The Greyhound and Mastiff have short, low-maintenance coats. Neither of the parent breeds shed very much, although the shedding may increase during early spring and early fall. You probably won’t have to worry about vast clumps of fur being all over the house.
A soft or rubber brush will help you groom your dog effectively every week. Grooming mitts can also help you groom your dog effectively. Making sure the brush or mitt gets all the way through the hair will help rid your dog of loose hairs.
These dogs usually require bathing every two to three months because they don’t usually have strong “doggie” odor problems. Diluted shampoo and conditioner designed for dogs will clean these dogs’ coats without causing severe irritation.
Brushing your dog’s teeth at least three times a week and an oral rinse for dogs in between are always recommended. When cleaning your dog’s teeth, it is always best to use products designed specifically for dogs.
Your vet should check your dog’s teeth at least yearly for signs of gum infections or to scale any accumulated tartar. Dogs’ teeth can develop cavities and abscesses just as ours can, so you will want to watch this closely.
Ear-cleaning and nail-trimming are also regular grooming activities that you will need to perform. You’ll need to make sure your dog isn’t shaking his head or scratching his ears a lot, which may signal infections.
When using flea and tick products, you’ll need to be careful about what your use on your dog’s skin. Any dog that is partially Greyhound will likely have sensitive skin. Cedar-based repellants are safe options to consider for your dog.
Greyhound Mastiff Mix Health Problems
The Greyhound Mastiff Mix is a healthier crossbreed than many. One of the reasons for developing this crossbreed is to help correct known Mastiff problems.
Bloat is a problem that may affect dogs in this size range. Broad, deep chests allow gas to build up in a way that might make the stomach twist. These situations require life-saving surgery and are often fatal.
Cruciate ligament ruptures are also somewhat likely to happen in this mix. One of the problems associated with these ligament tears is that they often require surgery. Such injuries may occur from running too hard or playing too rough.
Another condition that may surface in these dogs is osteosarcoma, a bone cancer that affects large breeds. This type of cancer is aggressive, sometimes requiring the amputation of an affected limb. The prognosis is guarded, even with treatment.
Greyhound Mastiff Mix Food Requirements
Feeding a Greyhound Mastiff Mix is often challenging because of unique feeding needs. On the one hand, you should expect your dog to consume a lot of food. However, the dog should also have a dry and wet food mixture for the best nutritional balance.
Mastiffs have big appetites, eating the equivalent of 6-10 cups of food daily. Because some of the mixes may approach the Mastiff side in size, they require a lot of food.
Puppies and nursing mothers will have greater feeding requirements. Until puppies reach adult size, between 18 to 24 months, puppy food is necessary for the proper nutrients. Most adult dogs require a little less food after spaying and neutering.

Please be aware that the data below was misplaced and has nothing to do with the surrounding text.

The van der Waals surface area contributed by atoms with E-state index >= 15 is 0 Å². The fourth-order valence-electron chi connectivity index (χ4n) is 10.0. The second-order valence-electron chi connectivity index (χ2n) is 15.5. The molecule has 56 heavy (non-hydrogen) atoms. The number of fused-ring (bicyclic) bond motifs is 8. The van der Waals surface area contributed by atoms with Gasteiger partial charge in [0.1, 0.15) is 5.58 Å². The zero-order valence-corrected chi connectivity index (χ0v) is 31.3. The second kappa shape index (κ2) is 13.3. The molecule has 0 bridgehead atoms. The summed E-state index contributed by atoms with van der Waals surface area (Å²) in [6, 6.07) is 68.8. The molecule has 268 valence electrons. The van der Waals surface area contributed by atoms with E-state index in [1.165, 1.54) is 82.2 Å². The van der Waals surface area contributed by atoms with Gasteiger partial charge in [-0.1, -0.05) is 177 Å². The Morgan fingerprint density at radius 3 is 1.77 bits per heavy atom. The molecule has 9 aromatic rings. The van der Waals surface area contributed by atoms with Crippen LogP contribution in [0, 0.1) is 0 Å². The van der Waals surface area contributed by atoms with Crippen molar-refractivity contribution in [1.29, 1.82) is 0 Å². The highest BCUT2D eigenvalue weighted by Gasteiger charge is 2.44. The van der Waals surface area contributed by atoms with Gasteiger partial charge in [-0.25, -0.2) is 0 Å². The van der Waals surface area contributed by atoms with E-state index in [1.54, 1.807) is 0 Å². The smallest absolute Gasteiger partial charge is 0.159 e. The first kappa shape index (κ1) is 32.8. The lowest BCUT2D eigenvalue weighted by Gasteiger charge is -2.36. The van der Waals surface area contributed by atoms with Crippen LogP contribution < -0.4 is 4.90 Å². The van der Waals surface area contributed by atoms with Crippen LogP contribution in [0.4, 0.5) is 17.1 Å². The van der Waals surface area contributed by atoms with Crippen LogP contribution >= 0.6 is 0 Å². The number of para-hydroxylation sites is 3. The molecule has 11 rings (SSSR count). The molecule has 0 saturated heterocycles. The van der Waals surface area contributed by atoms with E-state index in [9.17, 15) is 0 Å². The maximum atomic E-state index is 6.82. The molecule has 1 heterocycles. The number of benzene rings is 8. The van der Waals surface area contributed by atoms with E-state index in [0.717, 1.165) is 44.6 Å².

High-quality kibble without fillers or artificial ingredients is best for these gentle giants. If your dog needs a little extra encouragement to eat kibble, some warm water may help. You can gradually reduce the amount of water to encourage chewing the kibble.
Safe raw meats, especially turkey needs and vegetables, are great additions to your dog’s food. Raw marrow bones once or twice a week are great for your dog’s teeth. Your dog’s water and food dishes are best kept elevated to prevent bloating.
Greyhound Mastiff Mix Exercise Requirements
The Greyhound Mastiff Mix is not a very high-energy dog, despite inheriting half its ancestry from a dog used for racing. Age plays a leading role in energy levels.
An hour-long walk or two 30-minute walks are sufficient for these dogs’ needs. Some of the health problems that these dogs could face stem from a lack of exercise.
In addition to walking or running, there are other activities that can help stimulate your dog’s mind that is worthy of consideration.
Interactive toys and puzzles are excellent ways to keep your dog mentally stimulated. Some of these types of toys provide food rewards, making them ideal when your dog is alone in the house.
Greyhound Mastiff Mix Training
The Greyhound Mastiff Mix presents unique training challenges. Conventional obedience training does not work as well for these dogs.
Dogs need a healthy respect for their owners as leaders. When dogs feel as though they are in the hands of competent leaders, they feel more secure. You’ll see less problem behavior.
Positive reinforcement methods that involve rewards and praise will help increase this confidence. These methods are helpful for simple commands, as well as walks.
Greyhound Mastiff Mix and Families
The Greyhound Mastiff Mix is an excellent family dog for your family’s biggest to smallest members. The parent breeds’ personalities differ slightly, but both are ideal family dogs.
Caution around older people and babies or toddlers is necessary, though. These dogs might knock someone over accidentally because of their size. Walking the dog is a task best left to those able to deal with a large dog’s demands.
Greyhound Mastiff Mix and other pets
Greyhound Mastiff Mixes are usually great with other pets if properly introduced. The naturally mellow personality makes a great difference.
However, animals who are new to each other should never be left unsupervised. Pets who have just met require some adjustment time to adapt. Most pets will accept each other, but it is important not to rush everything.